Are there age limits for filing an age discrimination lawsuit against an employer?

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Question:

My boss is starting a new program at work to promote young managers. People under the age of 35 are eligible to apply or a special position that puts them on the fast track to management. I’m 39 and not a manager yet, and I want to sue my boss for age discrimination because I think I should get to be in the program too. Can I do that?

 

Answer:

The Age Discrimination in Employment Act of 1967 (ADEA) prohibits age discrimination in the terms and conditions of employment. However, only employees or applicants who are at least 40 years old are protected from age discrimination under the ADEA.

Restricting a job benefit or program to employees who are under the age of 35 would violate the ADEA. Because you aren't yet 40, you wouldn't be able to sue your employer to get into the program. Older employees at your company would have the right to challenge this discriminatory exclusion, however.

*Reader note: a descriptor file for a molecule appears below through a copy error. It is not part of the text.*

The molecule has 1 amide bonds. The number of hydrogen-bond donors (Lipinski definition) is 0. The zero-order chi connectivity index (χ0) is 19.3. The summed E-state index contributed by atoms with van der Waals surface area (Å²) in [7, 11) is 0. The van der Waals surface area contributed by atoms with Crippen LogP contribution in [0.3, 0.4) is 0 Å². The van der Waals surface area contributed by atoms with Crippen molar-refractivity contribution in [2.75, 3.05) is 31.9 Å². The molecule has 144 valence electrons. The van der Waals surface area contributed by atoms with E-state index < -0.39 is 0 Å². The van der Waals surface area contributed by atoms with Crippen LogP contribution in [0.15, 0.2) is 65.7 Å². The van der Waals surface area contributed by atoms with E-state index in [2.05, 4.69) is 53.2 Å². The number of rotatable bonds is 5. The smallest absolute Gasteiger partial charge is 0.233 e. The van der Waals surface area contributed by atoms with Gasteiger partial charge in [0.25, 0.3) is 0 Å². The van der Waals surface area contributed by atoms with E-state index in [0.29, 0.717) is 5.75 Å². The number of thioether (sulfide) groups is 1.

Some state laws prohibit age discrimination without imposing an age limit. If your state is one of them, you may have the right to challenge your employer's age restriction. Contact your state's fair employment practices agency to find out whether your state has an age discrimination law that protects workers who have not yet celebrated their 40th birthday. 

 

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